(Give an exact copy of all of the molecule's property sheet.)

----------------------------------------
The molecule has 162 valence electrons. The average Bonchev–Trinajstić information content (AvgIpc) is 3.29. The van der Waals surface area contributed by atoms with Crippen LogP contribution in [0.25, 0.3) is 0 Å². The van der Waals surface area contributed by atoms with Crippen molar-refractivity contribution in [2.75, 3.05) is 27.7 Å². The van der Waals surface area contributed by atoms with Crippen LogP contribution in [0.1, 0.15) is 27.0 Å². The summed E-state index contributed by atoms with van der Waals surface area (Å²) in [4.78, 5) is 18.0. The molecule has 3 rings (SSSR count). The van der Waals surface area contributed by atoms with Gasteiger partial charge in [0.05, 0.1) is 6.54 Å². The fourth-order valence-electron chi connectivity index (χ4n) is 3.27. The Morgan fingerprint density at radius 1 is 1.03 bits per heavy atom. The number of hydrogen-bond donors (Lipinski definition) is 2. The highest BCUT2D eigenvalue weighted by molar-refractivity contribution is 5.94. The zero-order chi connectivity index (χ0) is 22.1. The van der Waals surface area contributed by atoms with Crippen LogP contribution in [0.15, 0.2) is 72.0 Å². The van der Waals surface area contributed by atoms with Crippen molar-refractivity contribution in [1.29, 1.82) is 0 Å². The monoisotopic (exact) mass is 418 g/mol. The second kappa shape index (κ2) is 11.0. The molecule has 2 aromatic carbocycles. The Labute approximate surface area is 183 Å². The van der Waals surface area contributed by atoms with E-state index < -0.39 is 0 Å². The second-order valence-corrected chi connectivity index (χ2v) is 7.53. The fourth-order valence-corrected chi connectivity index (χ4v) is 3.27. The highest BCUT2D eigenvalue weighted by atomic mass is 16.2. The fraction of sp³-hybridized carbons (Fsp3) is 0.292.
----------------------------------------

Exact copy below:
The molecule has 162 valence electrons. The average Bonchev–Trinajstić information content (AvgIpc) is 3.29. The van der Waals surface area contributed by atoms with Crippen LogP contribution in [0.25, 0.3) is 0 Å². The van der Waals surface area contributed by atoms with Crippen molar-refractivity contribution in [2.75, 3.05) is 27.7 Å². The van der Waals surface area contributed by atoms with Crippen LogP contribution in [0.1, 0.15) is 27.0 Å². The summed E-state index contributed by atoms with van der Waals surface area (Å²) in [4.78, 5) is 18.0. The molecule has 3 rings (SSSR count). The van der Waals surface area contributed by atoms with Gasteiger partial charge in [0.05, 0.1) is 6.54 Å². The fourth-order valence-electron chi connectivity index (χ4n) is 3.27. The Morgan fingerprint density at radius 1 is 1.03 bits per heavy atom. The number of hydrogen-bond donors (Lipinski definition) is 2. The highest BCUT2D eigenvalue weighted by molar-refractivity contribution is 5.94. The zero-order chi connectivity index (χ0) is 22.1. The van der Waals surface area contributed by atoms with Crippen LogP contribution in [0.15, 0.2) is 72.0 Å². The van der Waals surface area contributed by atoms with Crippen molar-refractivity contribution in [1.29, 1.82) is 0 Å². The monoisotopic (exact) mass is 418 g/mol. The second kappa shape index (κ2) is 11.0. The molecule has 2 aromatic carbocycles. The Labute approximate surface area is 183 Å². The van der Waals surface area contributed by atoms with E-state index < -0.39 is 0 Å². The second-order valence-corrected chi connectivity index (χ2v) is 7.53. The fourth-order valence-corrected chi connectivity index (χ4v) is 3.27. The highest BCUT2D eigenvalue weighted by atomic mass is 16.2. The fraction of sp³-hybridized carbons (Fsp3) is 0.292.